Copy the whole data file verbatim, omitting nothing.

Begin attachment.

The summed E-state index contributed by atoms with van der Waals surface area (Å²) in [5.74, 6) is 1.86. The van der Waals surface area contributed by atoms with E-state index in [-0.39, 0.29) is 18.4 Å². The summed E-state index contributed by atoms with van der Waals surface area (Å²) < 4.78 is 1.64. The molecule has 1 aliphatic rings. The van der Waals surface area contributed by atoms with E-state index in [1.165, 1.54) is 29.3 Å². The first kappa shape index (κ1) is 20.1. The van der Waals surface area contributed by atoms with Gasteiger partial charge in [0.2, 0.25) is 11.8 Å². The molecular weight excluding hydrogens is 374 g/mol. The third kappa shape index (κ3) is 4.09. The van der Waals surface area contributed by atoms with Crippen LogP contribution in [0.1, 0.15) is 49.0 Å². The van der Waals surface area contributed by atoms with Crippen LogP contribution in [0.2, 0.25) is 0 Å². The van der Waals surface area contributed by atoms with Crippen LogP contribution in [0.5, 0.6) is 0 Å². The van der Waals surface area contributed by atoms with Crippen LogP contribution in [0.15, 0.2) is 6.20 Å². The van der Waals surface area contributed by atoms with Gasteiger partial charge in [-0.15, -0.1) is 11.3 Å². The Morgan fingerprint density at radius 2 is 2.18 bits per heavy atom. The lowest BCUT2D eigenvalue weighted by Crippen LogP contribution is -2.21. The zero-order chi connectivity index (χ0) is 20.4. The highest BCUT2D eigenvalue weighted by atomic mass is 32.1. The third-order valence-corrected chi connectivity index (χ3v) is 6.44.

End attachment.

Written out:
The summed E-state index contributed by atoms with van der Waals surface area (Å²) in [5.74, 6) is 1.86. The van der Waals surface area contributed by atoms with E-state index in [-0.39, 0.29) is 18.4 Å². The summed E-state index contributed by atoms with van der Waals surface area (Å²) < 4.78 is 1.64. The molecule has 1 aliphatic rings. The van der Waals surface area contributed by atoms with E-state index in [1.165, 1.54) is 29.3 Å². The first kappa shape index (κ1) is 20.1. The van der Waals surface area contributed by atoms with Gasteiger partial charge in [0.2, 0.25) is 11.8 Å². The molecular weight excluding hydrogens is 374 g/mol. The third kappa shape index (κ3) is 4.09. The van der Waals surface area contributed by atoms with Crippen LogP contribution in [0.1, 0.15) is 49.0 Å². The van der Waals surface area contributed by atoms with Crippen LogP contribution in [0.2, 0.25) is 0 Å². The van der Waals surface area contributed by atoms with Crippen LogP contribution in [0.5, 0.6) is 0 Å². The van der Waals surface area contributed by atoms with Crippen LogP contribution in [0.15, 0.2) is 6.20 Å². The van der Waals surface area contributed by atoms with Gasteiger partial charge in [-0.15, -0.1) is 11.3 Å². The Morgan fingerprint density at radius 2 is 2.18 bits per heavy atom. The lowest BCUT2D eigenvalue weighted by Crippen LogP contribution is -2.21. The zero-order chi connectivity index (χ0) is 20.4. The highest BCUT2D eigenvalue weighted by atomic mass is 32.1. The third-order valence-corrected chi connectivity index (χ3v) is 6.44.